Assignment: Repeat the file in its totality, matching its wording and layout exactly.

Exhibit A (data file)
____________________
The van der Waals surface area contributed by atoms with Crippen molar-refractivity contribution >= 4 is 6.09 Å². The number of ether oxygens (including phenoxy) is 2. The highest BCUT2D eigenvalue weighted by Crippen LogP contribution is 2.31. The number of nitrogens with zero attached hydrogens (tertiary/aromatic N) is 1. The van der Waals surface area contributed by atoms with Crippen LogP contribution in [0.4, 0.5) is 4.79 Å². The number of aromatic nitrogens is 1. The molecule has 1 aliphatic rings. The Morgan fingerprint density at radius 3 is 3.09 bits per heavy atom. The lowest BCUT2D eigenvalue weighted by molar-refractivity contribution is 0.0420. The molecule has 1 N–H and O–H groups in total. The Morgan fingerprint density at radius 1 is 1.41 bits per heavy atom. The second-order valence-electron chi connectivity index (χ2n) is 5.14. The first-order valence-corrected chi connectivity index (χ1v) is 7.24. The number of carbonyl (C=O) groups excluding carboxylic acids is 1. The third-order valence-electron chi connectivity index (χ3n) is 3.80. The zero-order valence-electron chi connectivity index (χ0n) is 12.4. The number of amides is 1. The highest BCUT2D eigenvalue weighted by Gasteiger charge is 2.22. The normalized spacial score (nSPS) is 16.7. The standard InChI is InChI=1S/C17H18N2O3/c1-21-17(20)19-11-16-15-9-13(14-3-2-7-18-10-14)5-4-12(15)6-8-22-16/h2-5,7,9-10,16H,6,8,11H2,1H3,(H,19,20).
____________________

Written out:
The van der Waals surface area contributed by atoms with Crippen molar-refractivity contribution >= 4 is 6.09 Å². The number of ether oxygens (including phenoxy) is 2. The highest BCUT2D eigenvalue weighted by Crippen LogP contribution is 2.31. The number of nitrogens with zero attached hydrogens (tertiary/aromatic N) is 1. The van der Waals surface area contributed by atoms with Crippen LogP contribution in [0.4, 0.5) is 4.79 Å². The number of aromatic nitrogens is 1. The molecule has 1 aliphatic rings. The Morgan fingerprint density at radius 3 is 3.09 bits per heavy atom. The lowest BCUT2D eigenvalue weighted by molar-refractivity contribution is 0.0420. The molecule has 1 N–H and O–H groups in total. The Morgan fingerprint density at radius 1 is 1.41 bits per heavy atom. The second-order valence-electron chi connectivity index (χ2n) is 5.14. The first-order valence-corrected chi connectivity index (χ1v) is 7.24. The number of carbonyl (C=O) groups excluding carboxylic acids is 1. The third-order valence-electron chi connectivity index (χ3n) is 3.80. The zero-order valence-electron chi connectivity index (χ0n) is 12.4. The number of amides is 1. The highest BCUT2D eigenvalue weighted by Gasteiger charge is 2.22. The normalized spacial score (nSPS) is 16.7. The standard InChI is InChI=1S/C17H18N2O3/c1-21-17(20)19-11-16-15-9-13(14-3-2-7-18-10-14)5-4-12(15)6-8-22-16/h2-5,7,9-10,16H,6,8,11H2,1H3,(H,19,20).